Appellant was found guilty of multiple drug crimes and was sentenced to a bad-conduct discharge, confinement for ten months, forfeiture of all pay and allowances, and reduction to the grade of E-1. On appeal, he noted “potential” post-trial errors, but did not specify what those were. Under Article 66, UCMJ review, the AFCCA identified three issues. (1) Whether the signed State of Trial Results (“STR”) and EoJ must be modified when the pleas and findings to both charges I and II were omitted; (2) whether prejudicial error exists when there is no documentation in the record of trial that the convening authority considered Appellant’s clemency matters; and (3) whether the record of trial is defective when the audio recordings of the court-martial sessions contain five additional audio files that are recordings of conversations in the courtroom when the court-martial was not in session.
In a Per Curiam opinion, the Court found that (1) the STR and EoJ did not need to be modified; (2) there was no prejudice to Appellant regarding clemency; and (3) the audio recordings made the record of trial defective and returned it for a certificate of correction.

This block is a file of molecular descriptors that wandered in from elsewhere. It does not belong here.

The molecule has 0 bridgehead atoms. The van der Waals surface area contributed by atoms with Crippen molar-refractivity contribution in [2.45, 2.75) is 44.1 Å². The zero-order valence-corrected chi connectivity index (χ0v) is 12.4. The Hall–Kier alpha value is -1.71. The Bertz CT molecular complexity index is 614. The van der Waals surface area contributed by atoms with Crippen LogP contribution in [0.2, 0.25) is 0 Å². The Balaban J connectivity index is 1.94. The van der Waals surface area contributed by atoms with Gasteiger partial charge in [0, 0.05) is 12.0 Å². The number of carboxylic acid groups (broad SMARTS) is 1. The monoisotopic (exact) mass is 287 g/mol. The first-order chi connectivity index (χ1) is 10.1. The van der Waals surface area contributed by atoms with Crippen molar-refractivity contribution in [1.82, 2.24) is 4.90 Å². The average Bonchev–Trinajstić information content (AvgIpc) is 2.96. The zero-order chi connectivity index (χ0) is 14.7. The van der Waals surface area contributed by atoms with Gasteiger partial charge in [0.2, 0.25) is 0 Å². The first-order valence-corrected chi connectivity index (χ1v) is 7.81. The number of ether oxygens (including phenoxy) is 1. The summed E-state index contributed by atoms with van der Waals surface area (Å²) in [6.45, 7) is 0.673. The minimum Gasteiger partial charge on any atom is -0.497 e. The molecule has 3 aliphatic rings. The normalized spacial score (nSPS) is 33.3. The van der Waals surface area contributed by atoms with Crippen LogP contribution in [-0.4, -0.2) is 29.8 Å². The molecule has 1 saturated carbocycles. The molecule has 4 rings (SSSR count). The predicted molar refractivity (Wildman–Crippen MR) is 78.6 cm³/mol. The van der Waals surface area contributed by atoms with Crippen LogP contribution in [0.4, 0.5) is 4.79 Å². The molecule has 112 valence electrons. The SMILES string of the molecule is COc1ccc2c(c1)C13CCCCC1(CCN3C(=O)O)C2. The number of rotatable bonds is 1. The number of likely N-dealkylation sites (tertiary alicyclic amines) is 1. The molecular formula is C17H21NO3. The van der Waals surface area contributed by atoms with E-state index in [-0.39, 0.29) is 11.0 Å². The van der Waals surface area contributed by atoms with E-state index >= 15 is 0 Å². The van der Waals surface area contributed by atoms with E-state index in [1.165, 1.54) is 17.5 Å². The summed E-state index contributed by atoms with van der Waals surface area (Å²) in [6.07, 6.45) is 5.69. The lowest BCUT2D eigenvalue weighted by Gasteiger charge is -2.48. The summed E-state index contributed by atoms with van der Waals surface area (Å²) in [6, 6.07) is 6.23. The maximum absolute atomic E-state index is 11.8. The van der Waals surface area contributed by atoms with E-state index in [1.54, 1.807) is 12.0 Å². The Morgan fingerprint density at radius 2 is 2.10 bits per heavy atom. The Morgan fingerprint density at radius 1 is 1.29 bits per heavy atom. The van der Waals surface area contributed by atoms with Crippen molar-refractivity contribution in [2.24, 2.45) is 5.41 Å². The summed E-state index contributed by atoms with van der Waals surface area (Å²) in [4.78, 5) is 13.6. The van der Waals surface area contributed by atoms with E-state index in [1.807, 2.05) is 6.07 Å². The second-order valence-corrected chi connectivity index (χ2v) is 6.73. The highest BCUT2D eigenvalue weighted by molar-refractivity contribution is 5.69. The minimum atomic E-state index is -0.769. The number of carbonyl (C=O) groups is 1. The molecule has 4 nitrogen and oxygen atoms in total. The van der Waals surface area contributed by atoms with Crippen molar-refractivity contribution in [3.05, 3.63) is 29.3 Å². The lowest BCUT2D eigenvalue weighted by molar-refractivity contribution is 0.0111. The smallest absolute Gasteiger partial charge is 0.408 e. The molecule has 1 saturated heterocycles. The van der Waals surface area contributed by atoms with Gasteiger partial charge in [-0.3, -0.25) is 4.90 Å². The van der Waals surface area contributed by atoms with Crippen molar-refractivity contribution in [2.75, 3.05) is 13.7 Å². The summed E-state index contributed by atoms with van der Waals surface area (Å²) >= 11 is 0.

1.The omissions on the STR and EoJ were immaterial
Appellant’s STR and EoJ failed to reflect his pleas and findings for Charge I and II. Since the Appellant pled guilty to both charges, this was a clear error. However, the Court found that omitting the pleas and findings was immaterial to determining Appellant’s criminality as long as they were accurate. Although the Court noted that these documents should be carefully prepared, omitting this information was not an issue.
Further, the AFCCA indicated that R.C.M 1111(c)(2) permits The Judge Advocate General (“TJAG”) and the court itself to correct minor errors on an EoJ when they are discovered on appeal. And after considering whether to fix the EoJ, the Court declined to do so.
2. Appellant was not prejudiced by the convening authority’s review of the clemency letters